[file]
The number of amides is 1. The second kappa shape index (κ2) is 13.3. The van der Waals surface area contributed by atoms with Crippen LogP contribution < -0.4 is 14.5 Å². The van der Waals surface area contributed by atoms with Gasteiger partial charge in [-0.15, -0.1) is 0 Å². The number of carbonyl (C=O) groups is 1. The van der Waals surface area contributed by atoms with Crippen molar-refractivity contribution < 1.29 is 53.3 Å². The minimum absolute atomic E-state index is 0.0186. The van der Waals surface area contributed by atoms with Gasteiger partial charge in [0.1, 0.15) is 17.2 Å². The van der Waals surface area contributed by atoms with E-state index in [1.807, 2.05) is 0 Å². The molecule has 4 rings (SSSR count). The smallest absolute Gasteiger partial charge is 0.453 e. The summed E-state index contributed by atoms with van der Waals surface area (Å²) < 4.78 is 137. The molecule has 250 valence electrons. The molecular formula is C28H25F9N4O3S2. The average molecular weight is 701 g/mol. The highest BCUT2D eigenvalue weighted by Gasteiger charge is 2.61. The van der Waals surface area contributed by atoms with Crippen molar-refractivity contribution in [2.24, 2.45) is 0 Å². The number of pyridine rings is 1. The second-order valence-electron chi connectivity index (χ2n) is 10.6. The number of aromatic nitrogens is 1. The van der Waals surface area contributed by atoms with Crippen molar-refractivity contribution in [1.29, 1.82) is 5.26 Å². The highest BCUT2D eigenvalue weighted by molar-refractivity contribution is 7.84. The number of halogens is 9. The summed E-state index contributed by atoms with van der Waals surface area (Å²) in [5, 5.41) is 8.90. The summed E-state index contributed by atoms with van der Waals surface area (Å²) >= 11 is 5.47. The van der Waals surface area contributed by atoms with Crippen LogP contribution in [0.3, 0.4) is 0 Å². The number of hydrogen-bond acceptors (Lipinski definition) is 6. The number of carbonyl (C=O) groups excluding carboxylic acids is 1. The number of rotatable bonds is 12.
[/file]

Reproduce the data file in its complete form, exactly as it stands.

The number of amides is 1. The second kappa shape index (κ2) is 13.3. The van der Waals surface area contributed by atoms with Crippen LogP contribution < -0.4 is 14.5 Å². The van der Waals surface area contributed by atoms with Gasteiger partial charge in [-0.15, -0.1) is 0 Å². The number of carbonyl (C=O) groups is 1. The van der Waals surface area contributed by atoms with Crippen molar-refractivity contribution < 1.29 is 53.3 Å². The minimum absolute atomic E-state index is 0.0186. The van der Waals surface area contributed by atoms with Gasteiger partial charge in [0.1, 0.15) is 17.2 Å². The van der Waals surface area contributed by atoms with E-state index in [1.807, 2.05) is 0 Å². The molecule has 4 rings (SSSR count). The smallest absolute Gasteiger partial charge is 0.453 e. The summed E-state index contributed by atoms with van der Waals surface area (Å²) < 4.78 is 137. The molecule has 250 valence electrons. The molecular formula is C28H25F9N4O3S2. The average molecular weight is 701 g/mol. The highest BCUT2D eigenvalue weighted by Gasteiger charge is 2.61. The van der Waals surface area contributed by atoms with Crippen molar-refractivity contribution in [2.24, 2.45) is 0 Å². The number of pyridine rings is 1. The second-order valence-electron chi connectivity index (χ2n) is 10.6. The number of aromatic nitrogens is 1. The van der Waals surface area contributed by atoms with Crippen molar-refractivity contribution in [1.29, 1.82) is 5.26 Å². The highest BCUT2D eigenvalue weighted by molar-refractivity contribution is 7.84. The number of halogens is 9. The summed E-state index contributed by atoms with van der Waals surface area (Å²) in [5, 5.41) is 8.90. The summed E-state index contributed by atoms with van der Waals surface area (Å²) >= 11 is 5.47. The van der Waals surface area contributed by atoms with Crippen LogP contribution in [0.3, 0.4) is 0 Å². The number of hydrogen-bond acceptors (Lipinski definition) is 6. The number of carbonyl (C=O) groups excluding carboxylic acids is 1. The number of rotatable bonds is 12.